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'Oh, no. . .it's you, isn't it?'
Was that appalled-sounding male voice referring to her? Annabelle Graham turned her head just far enough to see the speaker and her heart sank like a stone. Later, she would realise she'd known who it was even before she turned her head. Those clipped private school kind of vowels that, for her at least, totally obliterated the sexiness such a deep voice should automatically have.
She would also realise that such an outburst was completely out of character so he must have been even more appalled to see her than his tone had suggested. Bella sucked in a long breath that she knew would get expelled in a resigned sigh as she turned her head far enough to be polite.
Oliver Dawson, eminent neurosurgeon here at St Patrick's hospital, looked like he'd frozen in mid-step as he'd been passing by the dayroom of this ward. He almost looked as if he'd been hit by a bolt of lightning. Her breath came out in the anticipated sigh.
One of the only immediately discernible perks of finishing her run in Theatre and starting her new nursing rotation in the geriatric wards had been the thought of not looking like an idiot in front of this man again. Bumping into things. Not wearing her mask properly, not being in the right place at the right time.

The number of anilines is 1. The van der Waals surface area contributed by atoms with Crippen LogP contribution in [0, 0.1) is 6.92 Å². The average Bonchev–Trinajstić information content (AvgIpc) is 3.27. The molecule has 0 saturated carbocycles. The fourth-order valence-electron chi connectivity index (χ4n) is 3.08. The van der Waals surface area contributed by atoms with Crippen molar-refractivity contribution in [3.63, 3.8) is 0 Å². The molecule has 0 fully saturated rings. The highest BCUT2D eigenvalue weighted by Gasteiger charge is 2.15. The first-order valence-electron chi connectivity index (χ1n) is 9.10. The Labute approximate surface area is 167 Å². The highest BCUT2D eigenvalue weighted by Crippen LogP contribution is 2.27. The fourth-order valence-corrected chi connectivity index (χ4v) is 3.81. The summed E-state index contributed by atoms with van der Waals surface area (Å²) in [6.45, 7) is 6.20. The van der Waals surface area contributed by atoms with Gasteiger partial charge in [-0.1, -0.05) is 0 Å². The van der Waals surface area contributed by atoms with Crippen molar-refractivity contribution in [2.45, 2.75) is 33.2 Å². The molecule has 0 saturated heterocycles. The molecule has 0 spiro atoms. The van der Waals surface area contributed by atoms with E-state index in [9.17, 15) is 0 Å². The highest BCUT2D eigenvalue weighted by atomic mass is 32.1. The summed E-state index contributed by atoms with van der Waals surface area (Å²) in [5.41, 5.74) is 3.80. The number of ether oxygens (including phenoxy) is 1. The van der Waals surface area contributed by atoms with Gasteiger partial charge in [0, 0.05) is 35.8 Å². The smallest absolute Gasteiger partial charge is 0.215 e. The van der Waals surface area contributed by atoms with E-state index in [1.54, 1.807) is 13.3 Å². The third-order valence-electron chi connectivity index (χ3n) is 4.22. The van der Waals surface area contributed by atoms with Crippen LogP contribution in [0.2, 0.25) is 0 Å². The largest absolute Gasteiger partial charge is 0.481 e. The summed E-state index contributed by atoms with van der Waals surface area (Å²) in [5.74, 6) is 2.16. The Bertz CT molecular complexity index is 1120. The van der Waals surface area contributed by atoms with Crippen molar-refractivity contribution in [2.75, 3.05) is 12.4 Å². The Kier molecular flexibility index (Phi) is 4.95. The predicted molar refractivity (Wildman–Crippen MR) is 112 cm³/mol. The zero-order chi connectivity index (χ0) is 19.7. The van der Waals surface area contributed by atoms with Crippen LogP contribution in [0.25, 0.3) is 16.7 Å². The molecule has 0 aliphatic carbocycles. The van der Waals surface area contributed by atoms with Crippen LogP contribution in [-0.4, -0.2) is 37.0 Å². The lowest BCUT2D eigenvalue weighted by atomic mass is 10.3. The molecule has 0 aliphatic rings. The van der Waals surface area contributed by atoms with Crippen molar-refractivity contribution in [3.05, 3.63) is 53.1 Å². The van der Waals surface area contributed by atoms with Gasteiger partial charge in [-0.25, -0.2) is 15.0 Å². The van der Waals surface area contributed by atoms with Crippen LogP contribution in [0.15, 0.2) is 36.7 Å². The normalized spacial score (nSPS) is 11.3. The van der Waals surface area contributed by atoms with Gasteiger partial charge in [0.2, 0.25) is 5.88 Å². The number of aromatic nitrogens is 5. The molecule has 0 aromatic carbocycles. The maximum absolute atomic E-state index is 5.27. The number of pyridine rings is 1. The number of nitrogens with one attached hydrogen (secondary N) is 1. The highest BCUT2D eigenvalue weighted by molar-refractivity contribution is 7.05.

Just not being good enough. At anything.
It should have occurred to her that he might have patients in this area of the hospital. Old people had strokes. They got brain tumours. They fell over and suffered head injuries. Bella's heart sank even further. This was probably one of Mr Dawson's most frequent ports of call now that she came to think about it.
And, yep, she was the 'you' he had to be referring to because he had her pinned with a glare that was in no way softened by the rich chocolate shade of his eyes. And heaven help her, he was even more intimidating in a three-piece pinstriped suit than he had been in loose-fitting theatre scrubs.
The appalled tone was distressingly familiar. Being bailed up to get told off was not a new experience by any means. Bella sighed again.
'Yes,' she confessed. 'It's me.' She tried a bright smile. 'How are you, Mr Dawson?'